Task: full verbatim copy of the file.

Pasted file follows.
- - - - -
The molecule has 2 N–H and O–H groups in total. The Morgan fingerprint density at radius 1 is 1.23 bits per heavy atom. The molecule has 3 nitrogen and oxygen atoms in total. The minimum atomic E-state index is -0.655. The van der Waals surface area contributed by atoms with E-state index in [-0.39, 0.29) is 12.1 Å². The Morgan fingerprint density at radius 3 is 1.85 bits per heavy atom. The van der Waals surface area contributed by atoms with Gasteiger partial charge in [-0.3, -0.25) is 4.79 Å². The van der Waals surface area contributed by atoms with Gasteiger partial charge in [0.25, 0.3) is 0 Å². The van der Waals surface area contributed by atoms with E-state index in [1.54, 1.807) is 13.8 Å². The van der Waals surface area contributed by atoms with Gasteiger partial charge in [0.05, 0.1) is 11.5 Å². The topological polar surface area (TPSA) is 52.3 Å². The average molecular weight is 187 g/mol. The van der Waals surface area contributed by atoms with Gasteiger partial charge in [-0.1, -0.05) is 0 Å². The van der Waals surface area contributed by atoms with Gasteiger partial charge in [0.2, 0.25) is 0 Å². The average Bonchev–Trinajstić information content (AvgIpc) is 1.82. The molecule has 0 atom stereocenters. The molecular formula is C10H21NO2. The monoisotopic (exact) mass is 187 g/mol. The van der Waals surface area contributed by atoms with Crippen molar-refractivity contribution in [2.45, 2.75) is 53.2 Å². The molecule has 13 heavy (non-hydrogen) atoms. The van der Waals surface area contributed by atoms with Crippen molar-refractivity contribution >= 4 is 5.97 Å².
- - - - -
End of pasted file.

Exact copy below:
The molecule has 2 N–H and O–H groups in total. The Morgan fingerprint density at radius 1 is 1.23 bits per heavy atom. The molecule has 3 nitrogen and oxygen atoms in total. The minimum atomic E-state index is -0.655. The van der Waals surface area contributed by atoms with E-state index in [-0.39, 0.29) is 12.1 Å². The Morgan fingerprint density at radius 3 is 1.85 bits per heavy atom. The van der Waals surface area contributed by atoms with Gasteiger partial charge in [-0.3, -0.25) is 4.79 Å². The van der Waals surface area contributed by atoms with Gasteiger partial charge in [0.25, 0.3) is 0 Å². The van der Waals surface area contributed by atoms with E-state index in [1.54, 1.807) is 13.8 Å². The van der Waals surface area contributed by atoms with Gasteiger partial charge in [0.05, 0.1) is 11.5 Å². The topological polar surface area (TPSA) is 52.3 Å². The average molecular weight is 187 g/mol. The van der Waals surface area contributed by atoms with Gasteiger partial charge in [-0.1, -0.05) is 0 Å². The van der Waals surface area contributed by atoms with Gasteiger partial charge in [0.2, 0.25) is 0 Å². The average Bonchev–Trinajstić information content (AvgIpc) is 1.82. The molecule has 0 atom stereocenters. The molecular formula is C10H21NO2. The monoisotopic (exact) mass is 187 g/mol. The van der Waals surface area contributed by atoms with Crippen molar-refractivity contribution in [2.45, 2.75) is 53.2 Å². The molecule has 13 heavy (non-hydrogen) atoms. The van der Waals surface area contributed by atoms with Crippen molar-refractivity contribution >= 4 is 5.97 Å².